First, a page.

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The DEA publishes its final order Emergency Scheduling 2C-T-7
by Fire Erowid
Oct 2003
Originally published in Erowid Extracts
Citation:   Erowid F. "The DEA publishes its final order Emergency Scheduling 2C-T-7". Erowid Extracts. Oct 2003; 3:21.
On September 20, 2002, the DEA placed 2C-T-7 into Schedule I by emergency order. 2C-T-7 is now illegal to buy, sell, or possess in the United States without a DEA license.

Two months earlier, on July 19th, they published, in the Federal Register, their intent to emergency schedule 2C-T-7. Once the DEA declared this intent, there was a mandatory 30 day comment period during which the public was given the opportunity to provide comment or feedback on the proposed scheduling. The fact that the DEA proceeded with the scheduling suggests no serious objections were filed.

In describing their decision to place 2C-T-7 into Schedule I, the DEA cited evidence from 'Pikal' (sic) and 'the internet' that 2C-T-7 has effects similar to 2C-B (a Schedule I substance). They report a wide variety of 'evidence of abuse', including websites and internet forums, availability through online companies, illegality in other countries (Sweden, Germany), and seizures of 2C-T-7 in two states (Texas & Wisconsin). In addition, they mention the three 2C-T-7 related deaths that have previously been mentioned on Erowid (see 2C-T-7 Deaths).

Along with 2C-T-7, the DEA also emergency scheduled two relatively obscure piperazines: BZP and TFMPP. While the popularity of these two chemicals is quite low, especially when compared to other Schedule I drugs, it appears that justification for their emergency placement in Schedule I comes in part from their repeated appearance in ecstasy tablets.

The emergency scheduling of these three substances will last up to one year with the option to extend by six months at the end of that year. During that time, the status of these substances is functionally equivalent to that of full Schedule I. During the period of emergency scheduling, the DEA must gather enough scientific evidence to be able to justify 'permanent' scheduling. In the case of a substance like 2C-T-7, this means they will contract with researchers to provide them with evidence that 2C-T-7 is similar enough to another Schedule I drug to claim it is highly abusable and has no approved medical use.

One way to obtain this "proof" is to use rat discrimination studies. In these studies, rats are trained to discriminate a psychoactive drug from saline (salt water). They are trained to press one bar when they are given, for example, 2C-B and to press a different bar when they are given saline. After the rats are reliably trained to do this, the 2C-B is then replaced with the substance in question, in this case 2C-T-7. If the rats reliably press the 2C-B bar when they are given 2C-T-7, the new substance is determined to "act similarly to 2C-B. While rat discrimination can be a very useful investigative screening technique for new compounds, it is an ill-founded misappropriation of science to use it to support such politicized definitions. Experts in rat discrimination, however, argue that these types of discrimination studies are valid ways to compare drugs. If, during the emergency scheduling period, the DEA is unable to show that 2C-T-7 is highly abusable", the substance would revert to an unscheduled status. There is effectively no chance this could happen and we are unaware of any substance which has been emergency scheduled that did not subsequently become "permanently" scheduled.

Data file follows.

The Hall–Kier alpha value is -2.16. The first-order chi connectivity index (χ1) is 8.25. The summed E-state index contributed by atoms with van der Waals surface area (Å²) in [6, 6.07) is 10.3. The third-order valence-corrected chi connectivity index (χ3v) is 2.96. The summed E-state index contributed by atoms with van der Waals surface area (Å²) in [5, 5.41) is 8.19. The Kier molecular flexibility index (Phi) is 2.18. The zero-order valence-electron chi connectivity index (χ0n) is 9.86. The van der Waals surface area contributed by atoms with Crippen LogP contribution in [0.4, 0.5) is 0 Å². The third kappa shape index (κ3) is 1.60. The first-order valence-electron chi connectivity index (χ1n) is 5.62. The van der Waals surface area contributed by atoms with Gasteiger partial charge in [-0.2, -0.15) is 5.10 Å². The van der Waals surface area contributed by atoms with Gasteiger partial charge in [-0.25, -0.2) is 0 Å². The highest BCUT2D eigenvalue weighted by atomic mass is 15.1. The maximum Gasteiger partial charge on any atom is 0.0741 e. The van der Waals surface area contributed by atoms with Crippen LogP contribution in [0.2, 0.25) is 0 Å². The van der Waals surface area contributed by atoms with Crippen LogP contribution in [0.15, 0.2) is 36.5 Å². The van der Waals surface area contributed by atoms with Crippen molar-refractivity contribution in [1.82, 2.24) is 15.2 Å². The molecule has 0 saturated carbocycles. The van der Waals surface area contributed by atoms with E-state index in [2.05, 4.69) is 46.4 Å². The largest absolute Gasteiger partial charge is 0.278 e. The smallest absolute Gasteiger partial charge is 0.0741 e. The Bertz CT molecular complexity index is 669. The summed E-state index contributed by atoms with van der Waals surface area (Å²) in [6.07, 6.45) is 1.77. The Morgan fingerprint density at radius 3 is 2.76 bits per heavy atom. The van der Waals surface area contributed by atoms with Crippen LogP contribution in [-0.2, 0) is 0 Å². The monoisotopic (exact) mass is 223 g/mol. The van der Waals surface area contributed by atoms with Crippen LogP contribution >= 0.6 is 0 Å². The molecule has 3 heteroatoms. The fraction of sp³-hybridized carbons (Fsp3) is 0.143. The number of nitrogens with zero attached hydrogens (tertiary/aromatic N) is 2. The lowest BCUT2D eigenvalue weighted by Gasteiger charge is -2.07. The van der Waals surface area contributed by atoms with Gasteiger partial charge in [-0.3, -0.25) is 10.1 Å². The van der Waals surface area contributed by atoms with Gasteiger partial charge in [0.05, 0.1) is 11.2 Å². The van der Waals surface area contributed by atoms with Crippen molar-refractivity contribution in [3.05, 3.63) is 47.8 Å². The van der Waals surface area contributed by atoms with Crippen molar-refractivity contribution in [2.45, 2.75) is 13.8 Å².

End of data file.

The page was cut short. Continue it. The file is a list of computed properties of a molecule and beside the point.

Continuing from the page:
When the DEA is ready to place these substances formally into Schedule I (within the next 12-18 months), the FDA must write an Eight Factor Analysis backed by scientific evidence recommending whether or not the drug should be scheduled. If the DEA were to disagree with the FDA's analysis, it is unclear whether the DEA could override the FDA's recommendation. However, at least in this case, the FDA is quite likely to find that 2C-T-7, BZP, and TFMPP should all be placed in Schedule I.

Read the DEA's scheduling notices at:

A substance is place in Schedule 1 if it is found, by the DEA, to have:Once a substance is placed in Schedule I, it becomes:
  1. No currently accepted medical use in treatment in the U.S.
  2. A lack of accepted safety for use of the drug under medical supervision.
  3. A high potential for abuse.
  1. Illegal to possess without a DEA license
  2. Unable to be prescribed for human use, even by a licensed physician.
  3. Much more difficult to research.

Revision History #
  • v1.0 - Oct 2003 - Fire Erowid - Published in Erowid Extracts.
  • v1.1 - Oct 13, 2008 - Erowid - Minor edits, published on